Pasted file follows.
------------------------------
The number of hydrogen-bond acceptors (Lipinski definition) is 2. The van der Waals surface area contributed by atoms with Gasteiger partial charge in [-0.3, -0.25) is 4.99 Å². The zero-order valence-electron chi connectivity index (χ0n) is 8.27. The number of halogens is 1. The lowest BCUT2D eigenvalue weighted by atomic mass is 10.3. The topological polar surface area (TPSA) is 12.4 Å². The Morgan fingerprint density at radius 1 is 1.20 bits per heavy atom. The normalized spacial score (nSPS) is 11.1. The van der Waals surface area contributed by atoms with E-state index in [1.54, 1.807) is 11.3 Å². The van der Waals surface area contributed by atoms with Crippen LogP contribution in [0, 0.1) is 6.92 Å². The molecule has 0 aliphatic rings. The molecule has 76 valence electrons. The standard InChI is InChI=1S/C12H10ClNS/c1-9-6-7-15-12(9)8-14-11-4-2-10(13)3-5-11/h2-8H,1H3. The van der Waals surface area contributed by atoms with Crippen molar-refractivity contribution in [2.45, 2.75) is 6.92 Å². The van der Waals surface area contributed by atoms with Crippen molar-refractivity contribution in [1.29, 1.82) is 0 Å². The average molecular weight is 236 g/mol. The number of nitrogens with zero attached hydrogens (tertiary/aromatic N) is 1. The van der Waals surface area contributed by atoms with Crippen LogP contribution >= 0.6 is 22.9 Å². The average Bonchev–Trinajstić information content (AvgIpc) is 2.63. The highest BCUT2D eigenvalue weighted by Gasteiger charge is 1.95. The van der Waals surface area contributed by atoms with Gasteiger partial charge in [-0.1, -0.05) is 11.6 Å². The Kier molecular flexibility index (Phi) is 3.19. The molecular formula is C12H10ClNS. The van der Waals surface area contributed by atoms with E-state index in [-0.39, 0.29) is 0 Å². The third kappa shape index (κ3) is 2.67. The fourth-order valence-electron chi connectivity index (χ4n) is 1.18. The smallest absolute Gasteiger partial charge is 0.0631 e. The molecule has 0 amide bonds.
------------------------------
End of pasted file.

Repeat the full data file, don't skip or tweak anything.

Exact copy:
The number of hydrogen-bond acceptors (Lipinski definition) is 2. The van der Waals surface area contributed by atoms with Gasteiger partial charge in [-0.3, -0.25) is 4.99 Å². The zero-order valence-electron chi connectivity index (χ0n) is 8.27. The number of halogens is 1. The lowest BCUT2D eigenvalue weighted by atomic mass is 10.3. The topological polar surface area (TPSA) is 12.4 Å². The Morgan fingerprint density at radius 1 is 1.20 bits per heavy atom. The normalized spacial score (nSPS) is 11.1. The van der Waals surface area contributed by atoms with E-state index in [1.54, 1.807) is 11.3 Å². The van der Waals surface area contributed by atoms with Crippen LogP contribution in [0, 0.1) is 6.92 Å². The molecule has 0 aliphatic rings. The molecule has 76 valence electrons. The standard InChI is InChI=1S/C12H10ClNS/c1-9-6-7-15-12(9)8-14-11-4-2-10(13)3-5-11/h2-8H,1H3. The van der Waals surface area contributed by atoms with Crippen molar-refractivity contribution in [2.45, 2.75) is 6.92 Å². The van der Waals surface area contributed by atoms with Crippen molar-refractivity contribution in [1.29, 1.82) is 0 Å². The average molecular weight is 236 g/mol. The number of nitrogens with zero attached hydrogens (tertiary/aromatic N) is 1. The van der Waals surface area contributed by atoms with Crippen LogP contribution >= 0.6 is 22.9 Å². The average Bonchev–Trinajstić information content (AvgIpc) is 2.63. The highest BCUT2D eigenvalue weighted by Gasteiger charge is 1.95. The van der Waals surface area contributed by atoms with Gasteiger partial charge in [-0.1, -0.05) is 11.6 Å². The Kier molecular flexibility index (Phi) is 3.19. The molecular formula is C12H10ClNS. The van der Waals surface area contributed by atoms with E-state index in [-0.39, 0.29) is 0 Å². The third kappa shape index (κ3) is 2.67. The fourth-order valence-electron chi connectivity index (χ4n) is 1.18. The smallest absolute Gasteiger partial charge is 0.0631 e. The molecule has 0 amide bonds.